The main problem facing such industry and might limit future expansion in Egypt is the scarcity of experienced resources.  This is badly felt by existing companies each time a new comer enters the market and starts pulling out their valuable resources.  The only way to overcome such limitation is to reinforce the source of qualified engineers, i.e. the University.  It is not a secret that among the existing companies, those who were able to scale their business are those with very tight cooperation with academia.  Summer training and graduation projects are powerful tools to prepare future engineers to this experience-intensive field. Companies underestimating these opportunities will sooner or later face human resources problem.  It is also clear that without up-to-date education and state-of-the-art research, chances to grow the VLSI business will always remain bounded.  While it is the job of University professors to lead these two activities, we find that many companies in this field have University staff among their co-founders, management, or employ professors as consultants.  Professors on the other hand do not have much choice to survive depending only on the University income.  This situation is fine as an intermediate phase, but on the long run it is not sustainable.  With depleted resources, Universities will never be able to perform its role as a human education factory without full-time dedicated staff.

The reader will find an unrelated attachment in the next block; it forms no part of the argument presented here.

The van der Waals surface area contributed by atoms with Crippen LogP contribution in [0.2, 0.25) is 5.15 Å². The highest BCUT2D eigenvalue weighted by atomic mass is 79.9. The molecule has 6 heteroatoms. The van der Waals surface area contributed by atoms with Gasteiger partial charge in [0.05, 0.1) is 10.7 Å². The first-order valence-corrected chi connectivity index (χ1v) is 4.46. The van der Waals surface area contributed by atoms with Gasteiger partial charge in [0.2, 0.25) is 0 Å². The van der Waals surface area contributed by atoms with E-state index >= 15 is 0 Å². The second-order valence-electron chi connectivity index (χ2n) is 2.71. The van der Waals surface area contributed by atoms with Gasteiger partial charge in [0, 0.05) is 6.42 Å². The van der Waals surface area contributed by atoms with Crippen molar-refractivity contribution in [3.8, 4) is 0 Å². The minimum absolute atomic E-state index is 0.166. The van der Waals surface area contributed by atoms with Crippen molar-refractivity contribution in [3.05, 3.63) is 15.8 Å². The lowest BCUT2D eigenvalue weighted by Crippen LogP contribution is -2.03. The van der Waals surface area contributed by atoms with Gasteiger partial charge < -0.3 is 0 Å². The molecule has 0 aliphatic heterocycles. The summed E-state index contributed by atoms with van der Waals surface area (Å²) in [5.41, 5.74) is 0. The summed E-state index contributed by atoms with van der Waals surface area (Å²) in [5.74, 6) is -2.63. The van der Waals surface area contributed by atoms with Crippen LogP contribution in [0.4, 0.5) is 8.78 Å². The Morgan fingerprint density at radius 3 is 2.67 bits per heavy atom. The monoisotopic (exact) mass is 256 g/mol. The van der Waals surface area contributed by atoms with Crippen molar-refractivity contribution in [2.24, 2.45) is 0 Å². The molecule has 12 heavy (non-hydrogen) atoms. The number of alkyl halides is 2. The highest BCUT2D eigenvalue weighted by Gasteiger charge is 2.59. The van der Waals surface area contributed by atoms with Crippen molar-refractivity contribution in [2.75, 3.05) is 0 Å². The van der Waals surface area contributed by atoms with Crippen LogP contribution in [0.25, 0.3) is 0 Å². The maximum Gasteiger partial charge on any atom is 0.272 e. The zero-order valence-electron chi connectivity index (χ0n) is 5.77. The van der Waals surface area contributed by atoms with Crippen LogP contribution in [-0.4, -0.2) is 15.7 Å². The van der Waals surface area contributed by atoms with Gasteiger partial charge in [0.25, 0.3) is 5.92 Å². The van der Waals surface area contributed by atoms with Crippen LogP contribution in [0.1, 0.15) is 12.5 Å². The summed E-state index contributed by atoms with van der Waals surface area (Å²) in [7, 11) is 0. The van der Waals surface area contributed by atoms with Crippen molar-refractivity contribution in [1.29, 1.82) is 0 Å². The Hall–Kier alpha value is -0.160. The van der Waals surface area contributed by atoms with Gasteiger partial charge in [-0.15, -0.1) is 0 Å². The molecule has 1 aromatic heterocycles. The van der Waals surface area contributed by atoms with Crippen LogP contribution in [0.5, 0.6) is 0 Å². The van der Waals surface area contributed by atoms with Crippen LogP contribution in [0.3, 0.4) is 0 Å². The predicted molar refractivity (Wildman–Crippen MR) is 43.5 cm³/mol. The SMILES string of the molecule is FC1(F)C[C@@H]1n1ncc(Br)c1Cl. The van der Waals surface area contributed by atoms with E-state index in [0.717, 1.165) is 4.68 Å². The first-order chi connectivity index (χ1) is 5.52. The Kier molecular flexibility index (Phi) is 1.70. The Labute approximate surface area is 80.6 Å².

At the same time, different research teams at the Universities must direct their research to serve existing companies, if they want to attract them for a win-win research relationship.  They must identify their points of strength and their capabilities in order to know how to put them into use.  This is actually what we are trying to do currently at the Integrated Circuits lab at Ain Shams University, through what we call the “Industry Interaction Initiative”. Companies will be invited to share ideas, to introduce them to lab capabilities and resources, to get their feedback on the education curriculum and to brainstorm together on possible cooperation paths.  Recently, the government has created the mechanisms to make this cooperation possible by providing several ways to fund research.  Those interested should refer to the ITAC[3], the STDF[4], the RDI[5] and the NTRA[6] web sites.